A recent thread on the Mason users list reminded me of the problems I had grokking Catalyst when I first looked at it. Raymond Wan wrote “I’m skimming over the MVC part and as my system doesn’t use an SQL database, I’m wondering if Catalyst is overkill??”
Those of us who know Catalyst know that this question is based on some wrong assumptions, but it’s easy to see why Raymond has those assumptions. Look at the Catalyst tutorial. In the very first chapter, it’s already talking about databases and DBIx::Class.
It’s easy to look at this and assume that Catalyst is somehow tightly bound to DBIx::Class or SQL databases.
The problem is that the tutorial docs really need to serve two different audiences, though both audiences are Catalyst newbies.
On the one hand, you have people with relatively little web app experience. Presumably, they know some Perl, and they do a web search for “perl web application framework”. Eventually, they’ll get to Catalyst and start reading about it. For those people, being given a set of standards and a full walk through of Model and View (in addition to Controller) is very valuable. It gives them all the tools they need to get started on simple web apps without having to make too many choices.
The other audience is people who have some real web app development experience with something more primitive than Catalyst. These could be people coming from a Mason-based site without any real controllers, or people who used something like Apache::Template with mod_perl, or maybe they wrote their own controllers “by hand” using the mod_perl API.
Many of those folks will already have some experience with models. To refer back to Raymond, presumably his system already has some sort of model code, it just doesn’t use a SQL DBMS. Those people will look at the existing Catalyst tutorial and get confused. Isn’t Catalyst flexible? Then why does it look like RoR, with all my tool choices made for me?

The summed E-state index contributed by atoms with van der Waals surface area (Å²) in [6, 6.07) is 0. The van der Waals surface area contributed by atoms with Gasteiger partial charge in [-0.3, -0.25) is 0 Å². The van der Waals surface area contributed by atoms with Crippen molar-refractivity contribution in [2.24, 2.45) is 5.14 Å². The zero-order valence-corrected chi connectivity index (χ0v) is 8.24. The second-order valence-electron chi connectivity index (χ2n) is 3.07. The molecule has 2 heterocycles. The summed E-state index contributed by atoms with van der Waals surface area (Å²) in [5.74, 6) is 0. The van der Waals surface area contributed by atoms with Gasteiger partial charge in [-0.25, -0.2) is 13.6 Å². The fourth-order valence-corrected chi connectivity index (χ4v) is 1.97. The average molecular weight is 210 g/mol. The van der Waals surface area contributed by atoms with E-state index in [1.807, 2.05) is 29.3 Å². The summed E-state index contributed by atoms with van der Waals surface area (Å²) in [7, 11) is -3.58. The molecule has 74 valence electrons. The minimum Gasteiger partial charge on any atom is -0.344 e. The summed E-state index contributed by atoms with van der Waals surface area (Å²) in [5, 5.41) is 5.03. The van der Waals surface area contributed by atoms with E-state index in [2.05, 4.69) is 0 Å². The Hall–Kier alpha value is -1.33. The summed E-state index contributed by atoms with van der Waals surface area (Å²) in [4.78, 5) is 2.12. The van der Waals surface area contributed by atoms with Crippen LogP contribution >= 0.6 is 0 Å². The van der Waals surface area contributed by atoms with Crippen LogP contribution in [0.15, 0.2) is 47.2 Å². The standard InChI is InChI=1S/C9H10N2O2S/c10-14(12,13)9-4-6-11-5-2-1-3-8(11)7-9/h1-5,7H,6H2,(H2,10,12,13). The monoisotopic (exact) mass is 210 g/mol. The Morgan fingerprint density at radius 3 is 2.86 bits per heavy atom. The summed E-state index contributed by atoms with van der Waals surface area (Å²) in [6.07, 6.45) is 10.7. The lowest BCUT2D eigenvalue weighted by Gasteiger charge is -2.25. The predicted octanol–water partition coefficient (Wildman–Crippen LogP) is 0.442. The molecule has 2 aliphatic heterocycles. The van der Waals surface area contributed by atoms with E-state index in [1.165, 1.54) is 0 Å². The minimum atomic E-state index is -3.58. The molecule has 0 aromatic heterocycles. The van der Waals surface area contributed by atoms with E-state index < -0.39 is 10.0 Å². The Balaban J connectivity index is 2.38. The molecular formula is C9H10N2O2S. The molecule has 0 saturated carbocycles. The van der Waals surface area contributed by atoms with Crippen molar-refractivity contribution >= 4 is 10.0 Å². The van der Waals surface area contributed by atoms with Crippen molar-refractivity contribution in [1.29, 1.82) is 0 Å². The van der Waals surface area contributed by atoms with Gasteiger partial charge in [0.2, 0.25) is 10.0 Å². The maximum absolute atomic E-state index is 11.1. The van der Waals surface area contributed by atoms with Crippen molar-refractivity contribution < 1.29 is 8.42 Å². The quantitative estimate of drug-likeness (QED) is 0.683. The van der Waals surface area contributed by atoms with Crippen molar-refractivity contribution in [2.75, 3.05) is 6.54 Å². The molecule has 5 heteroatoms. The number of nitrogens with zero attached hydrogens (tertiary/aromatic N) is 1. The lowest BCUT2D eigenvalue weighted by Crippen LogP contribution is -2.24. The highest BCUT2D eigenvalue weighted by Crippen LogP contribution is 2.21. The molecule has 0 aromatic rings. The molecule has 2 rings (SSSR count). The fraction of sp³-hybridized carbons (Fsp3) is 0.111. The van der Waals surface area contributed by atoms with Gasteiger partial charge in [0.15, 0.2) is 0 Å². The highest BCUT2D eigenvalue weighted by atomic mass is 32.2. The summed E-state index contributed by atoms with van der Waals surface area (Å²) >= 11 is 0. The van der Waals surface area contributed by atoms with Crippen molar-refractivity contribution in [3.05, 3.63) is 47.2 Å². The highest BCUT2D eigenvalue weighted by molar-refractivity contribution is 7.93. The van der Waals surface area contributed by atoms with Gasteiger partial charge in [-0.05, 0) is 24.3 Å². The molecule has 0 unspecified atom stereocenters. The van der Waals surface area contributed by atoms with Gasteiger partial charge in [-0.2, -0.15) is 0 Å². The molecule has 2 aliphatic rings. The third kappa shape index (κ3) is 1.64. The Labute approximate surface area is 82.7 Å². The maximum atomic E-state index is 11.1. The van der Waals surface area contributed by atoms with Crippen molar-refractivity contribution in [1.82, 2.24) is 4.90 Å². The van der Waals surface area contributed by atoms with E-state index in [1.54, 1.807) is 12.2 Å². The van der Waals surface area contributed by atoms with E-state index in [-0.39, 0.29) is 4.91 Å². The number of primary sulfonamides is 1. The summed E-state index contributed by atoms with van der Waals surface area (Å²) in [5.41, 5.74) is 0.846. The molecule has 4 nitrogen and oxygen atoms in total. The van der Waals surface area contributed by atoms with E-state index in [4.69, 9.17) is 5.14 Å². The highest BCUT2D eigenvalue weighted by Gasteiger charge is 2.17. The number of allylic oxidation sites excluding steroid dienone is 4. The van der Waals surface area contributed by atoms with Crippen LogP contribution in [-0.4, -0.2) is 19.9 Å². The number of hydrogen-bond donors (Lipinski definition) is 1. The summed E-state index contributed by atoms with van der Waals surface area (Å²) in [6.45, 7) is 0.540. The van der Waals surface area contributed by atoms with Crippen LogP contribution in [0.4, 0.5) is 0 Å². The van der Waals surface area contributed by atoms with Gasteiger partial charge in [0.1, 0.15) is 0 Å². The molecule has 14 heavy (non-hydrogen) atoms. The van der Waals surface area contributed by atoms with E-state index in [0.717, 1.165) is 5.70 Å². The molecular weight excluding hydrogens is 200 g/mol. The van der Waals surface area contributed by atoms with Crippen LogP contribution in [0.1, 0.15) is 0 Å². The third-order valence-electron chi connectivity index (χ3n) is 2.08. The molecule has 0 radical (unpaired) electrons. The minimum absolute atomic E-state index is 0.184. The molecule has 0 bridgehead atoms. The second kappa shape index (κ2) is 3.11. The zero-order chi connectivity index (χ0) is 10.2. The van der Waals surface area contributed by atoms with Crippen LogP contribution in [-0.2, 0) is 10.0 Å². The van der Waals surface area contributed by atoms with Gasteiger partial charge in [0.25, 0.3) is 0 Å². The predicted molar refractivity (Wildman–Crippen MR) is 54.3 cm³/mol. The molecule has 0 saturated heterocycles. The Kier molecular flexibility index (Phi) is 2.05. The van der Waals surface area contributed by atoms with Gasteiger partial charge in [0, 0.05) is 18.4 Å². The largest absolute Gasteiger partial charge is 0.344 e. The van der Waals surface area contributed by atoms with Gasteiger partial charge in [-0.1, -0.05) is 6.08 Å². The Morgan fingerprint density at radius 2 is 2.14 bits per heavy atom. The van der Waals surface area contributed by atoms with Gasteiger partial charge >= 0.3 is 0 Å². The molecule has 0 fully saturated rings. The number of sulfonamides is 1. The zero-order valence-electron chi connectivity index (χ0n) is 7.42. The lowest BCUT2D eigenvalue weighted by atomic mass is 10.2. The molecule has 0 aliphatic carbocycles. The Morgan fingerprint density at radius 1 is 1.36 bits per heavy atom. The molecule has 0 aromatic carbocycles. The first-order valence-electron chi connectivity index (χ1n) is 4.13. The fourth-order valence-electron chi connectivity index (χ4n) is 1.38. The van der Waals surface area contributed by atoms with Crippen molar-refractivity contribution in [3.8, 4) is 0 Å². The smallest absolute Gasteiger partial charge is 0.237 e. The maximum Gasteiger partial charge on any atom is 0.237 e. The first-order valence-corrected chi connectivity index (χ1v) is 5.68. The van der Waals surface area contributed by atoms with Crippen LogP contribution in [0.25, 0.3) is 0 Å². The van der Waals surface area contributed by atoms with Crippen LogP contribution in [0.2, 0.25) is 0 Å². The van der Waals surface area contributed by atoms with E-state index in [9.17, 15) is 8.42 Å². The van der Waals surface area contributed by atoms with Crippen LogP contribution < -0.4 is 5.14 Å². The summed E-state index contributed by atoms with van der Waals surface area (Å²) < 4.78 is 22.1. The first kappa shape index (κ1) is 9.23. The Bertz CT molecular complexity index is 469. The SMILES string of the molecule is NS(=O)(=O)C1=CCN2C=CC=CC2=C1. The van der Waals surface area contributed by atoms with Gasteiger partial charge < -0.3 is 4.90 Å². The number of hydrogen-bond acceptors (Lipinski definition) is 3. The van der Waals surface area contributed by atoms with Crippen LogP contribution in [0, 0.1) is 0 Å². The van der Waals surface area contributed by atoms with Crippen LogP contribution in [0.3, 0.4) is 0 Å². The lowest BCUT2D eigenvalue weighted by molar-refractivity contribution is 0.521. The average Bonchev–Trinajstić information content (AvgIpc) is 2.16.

It took me a while to realize that Catalyst, at its core, is smaller than you might think, and you can use just the pieces you like.
The very core of Catalyst is its dispatching system. Given a URI, it selects a piece of code to run. Its dispatcher is very powerful (Chained methods are great!), and with plugins like Catalyst::Action::REST, it’s even better.
Along with the dispatching system, Catalyst also provides an abstraction over the typical web app request/response cycle. The Request makes it easy to look at incoming query arguments, POST data, file uploads, and headers. The Response lets you set headers and return output to the client, whether that be HTML or a downloadable file.
Catalyst also includes engines (think “environment adapters”) for a number of common web application environments, including vanilla CGI, mod_perl, FastCGI, and more. These engines make sure that the Request/Response API works exactly the same in any environment where Catalyst can be deployed.
This is a huge win, since you can write your app without worrying about the deployment environment. If you’re writing an app for public distribution, it gives the installing users a choice of how to deploy.